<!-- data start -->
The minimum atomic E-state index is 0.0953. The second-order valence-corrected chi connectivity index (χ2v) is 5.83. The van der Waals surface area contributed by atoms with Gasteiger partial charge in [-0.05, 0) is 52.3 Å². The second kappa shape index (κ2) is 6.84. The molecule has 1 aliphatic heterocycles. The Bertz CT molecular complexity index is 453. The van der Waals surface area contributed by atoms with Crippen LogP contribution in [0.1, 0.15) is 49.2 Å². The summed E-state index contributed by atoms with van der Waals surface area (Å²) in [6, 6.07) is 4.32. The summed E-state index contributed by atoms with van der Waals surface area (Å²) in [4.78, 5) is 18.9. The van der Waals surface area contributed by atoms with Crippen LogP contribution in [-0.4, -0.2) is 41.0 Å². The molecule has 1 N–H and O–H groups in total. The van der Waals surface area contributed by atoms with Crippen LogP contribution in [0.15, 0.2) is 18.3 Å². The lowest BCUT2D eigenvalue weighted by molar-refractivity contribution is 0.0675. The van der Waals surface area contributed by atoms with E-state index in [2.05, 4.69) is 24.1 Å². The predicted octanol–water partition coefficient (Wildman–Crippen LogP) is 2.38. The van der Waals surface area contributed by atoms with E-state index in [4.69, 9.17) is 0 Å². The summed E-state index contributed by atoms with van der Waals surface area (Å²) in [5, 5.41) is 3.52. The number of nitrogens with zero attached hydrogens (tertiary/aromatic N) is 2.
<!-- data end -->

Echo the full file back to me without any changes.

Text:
The minimum atomic E-state index is 0.0953. The second-order valence-corrected chi connectivity index (χ2v) is 5.83. The van der Waals surface area contributed by atoms with Gasteiger partial charge in [-0.05, 0) is 52.3 Å². The second kappa shape index (κ2) is 6.84. The molecule has 1 aliphatic heterocycles. The Bertz CT molecular complexity index is 453. The van der Waals surface area contributed by atoms with Crippen LogP contribution in [0.1, 0.15) is 49.2 Å². The summed E-state index contributed by atoms with van der Waals surface area (Å²) in [6, 6.07) is 4.32. The summed E-state index contributed by atoms with van der Waals surface area (Å²) in [4.78, 5) is 18.9. The van der Waals surface area contributed by atoms with Crippen LogP contribution in [-0.4, -0.2) is 41.0 Å². The molecule has 1 N–H and O–H groups in total. The van der Waals surface area contributed by atoms with Crippen LogP contribution in [0.15, 0.2) is 18.3 Å². The lowest BCUT2D eigenvalue weighted by molar-refractivity contribution is 0.0675. The van der Waals surface area contributed by atoms with E-state index in [2.05, 4.69) is 24.1 Å². The predicted octanol–water partition coefficient (Wildman–Crippen LogP) is 2.38. The van der Waals surface area contributed by atoms with E-state index in [4.69, 9.17) is 0 Å². The summed E-state index contributed by atoms with van der Waals surface area (Å²) in [5, 5.41) is 3.52. The number of nitrogens with zero attached hydrogens (tertiary/aromatic N) is 2.